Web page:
In order to have a human being accept these conditions, brutality and terrorism had to be used to insure the safety of the property owners. Slaves did not have to be at fault to be punished, punishment became the controlling factor. The more depraved the punishment, the better were the results according to the plantation owners. For example, during whippings a piece of hot wood or cinders would be applied to the slaves open wound. After the beating, aloes, lemon, hot ashes, pepper or anything producing a burning sensation would be poured into the bleeding wounds. Very often, slaves were mutilated, body parts cut off for stealing food, private parts cut off to simply deprive them of their rightful human pleasures. Boiling wax and boiling cane syrup was poured on their bodies. Some slaves were roasted alive on slow fires or had their rectum filled with gun powder then blown up. Slaves were often buried up to the neck then sugar or molasses was smeared on their heads so that ants and flies could devour them. Slaves were commonly made to eat their excrement, drink their own urine and saliva and that of other slaves. Women were not spared, they were often burned alive in pits and ovens. They had to wear iron collars if they were suspected of having abortions. They wore a collar until they produced a child. One well documented method of torture was when the slave was tied to four posts on the ground, if she was pregnant, a hole was dug to accommodate the unborn child. There were thousands of tortures that was designed to be used on the slaves. They even had public spectacles in arenas like that of the Roman Empire, where for sport, slaves would be thrown to wild beasts imported from other countries. Every manner of torture had a specific name and the imagination of the depraved slave master was the only limitation to the tortures. It has been noted that the gas chamber may have originated in St. Domingue where they were used to gas the rebellious slaves. This sounds like a holocaust! Can we dare use that word or is it on reserve. It is estimated that Africa lost at least 70 million of her children to the slave trade. This is a human catastrophe that had been started by the Spanish then continued by the French and other European nations.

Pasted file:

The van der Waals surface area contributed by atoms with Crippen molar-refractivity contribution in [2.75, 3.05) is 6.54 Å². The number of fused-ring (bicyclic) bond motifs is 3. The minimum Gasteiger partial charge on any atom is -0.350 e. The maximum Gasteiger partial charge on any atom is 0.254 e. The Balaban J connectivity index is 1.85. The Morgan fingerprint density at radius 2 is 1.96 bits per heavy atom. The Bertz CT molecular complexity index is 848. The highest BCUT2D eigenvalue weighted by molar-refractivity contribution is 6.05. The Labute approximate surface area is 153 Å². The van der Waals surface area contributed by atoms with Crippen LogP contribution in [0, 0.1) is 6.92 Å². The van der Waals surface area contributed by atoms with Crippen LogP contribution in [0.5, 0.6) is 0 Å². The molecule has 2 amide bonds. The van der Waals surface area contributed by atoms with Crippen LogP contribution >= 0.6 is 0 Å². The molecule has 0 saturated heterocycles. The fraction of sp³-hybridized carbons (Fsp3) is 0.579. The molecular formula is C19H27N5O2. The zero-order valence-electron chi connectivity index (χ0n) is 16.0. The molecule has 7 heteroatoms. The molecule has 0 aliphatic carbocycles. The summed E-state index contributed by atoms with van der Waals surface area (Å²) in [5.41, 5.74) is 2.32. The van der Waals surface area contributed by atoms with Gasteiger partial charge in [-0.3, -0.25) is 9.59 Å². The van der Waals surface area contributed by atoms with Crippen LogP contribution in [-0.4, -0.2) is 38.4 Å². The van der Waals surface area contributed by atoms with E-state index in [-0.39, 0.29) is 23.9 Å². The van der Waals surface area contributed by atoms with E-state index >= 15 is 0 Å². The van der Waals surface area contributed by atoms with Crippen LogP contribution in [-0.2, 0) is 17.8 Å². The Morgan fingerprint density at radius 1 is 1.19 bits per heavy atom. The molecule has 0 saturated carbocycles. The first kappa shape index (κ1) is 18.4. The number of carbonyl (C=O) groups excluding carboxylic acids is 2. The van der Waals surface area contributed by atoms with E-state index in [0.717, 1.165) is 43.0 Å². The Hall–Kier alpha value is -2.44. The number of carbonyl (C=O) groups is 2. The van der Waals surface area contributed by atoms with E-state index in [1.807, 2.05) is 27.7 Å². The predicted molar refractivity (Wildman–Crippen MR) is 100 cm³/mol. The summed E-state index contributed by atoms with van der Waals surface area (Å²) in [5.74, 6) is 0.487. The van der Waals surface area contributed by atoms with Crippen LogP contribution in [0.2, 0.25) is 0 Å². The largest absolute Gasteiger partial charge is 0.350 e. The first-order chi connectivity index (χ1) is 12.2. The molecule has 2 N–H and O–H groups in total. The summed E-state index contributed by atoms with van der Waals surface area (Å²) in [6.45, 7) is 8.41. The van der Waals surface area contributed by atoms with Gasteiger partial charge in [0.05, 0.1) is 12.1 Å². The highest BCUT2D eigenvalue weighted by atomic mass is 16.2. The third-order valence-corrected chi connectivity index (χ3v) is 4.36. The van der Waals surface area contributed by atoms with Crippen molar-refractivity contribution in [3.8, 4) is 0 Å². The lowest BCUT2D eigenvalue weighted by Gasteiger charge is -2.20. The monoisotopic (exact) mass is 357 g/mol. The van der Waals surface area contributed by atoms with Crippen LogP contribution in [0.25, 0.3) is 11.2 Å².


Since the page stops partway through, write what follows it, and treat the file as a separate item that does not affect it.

These tortures were not isolated incidents, they were the norm, they became a necessity in order for the white planters to protect themselves against these "half human," "unjust," "cruel," "barbarous," "deceitful" slaves. The planters had to treat and keep the slaves as the brutes they painted them to be, after all, their safety rested on the fact that these human beings were kept in profound ignorance and unrelenting cruelties to assure their docility. The French however, made a major mistake; they refused to acknowledge that the slaves were human beings, with resentments, memories and the intelligence of human beings. Nothing based on untruth and injustice can survive for long. The preferred method of St. Domingue planters was to work a slave to death and replace him with another from Africa within seven years. Because of this method of management, there was a constant crop of fresh new African slaves. These new slaves never believed or accepted that they were anything less than human, they in fact thought they were superior to their masters. They had a sense of themselves and proudly kept their identity. They were constantly on the lookout for a way to escape. Keep in mind that there were leaders, chieftains, healers, artisans, orators, religious leaders, warriors, etc. in the St. Domingue slave population.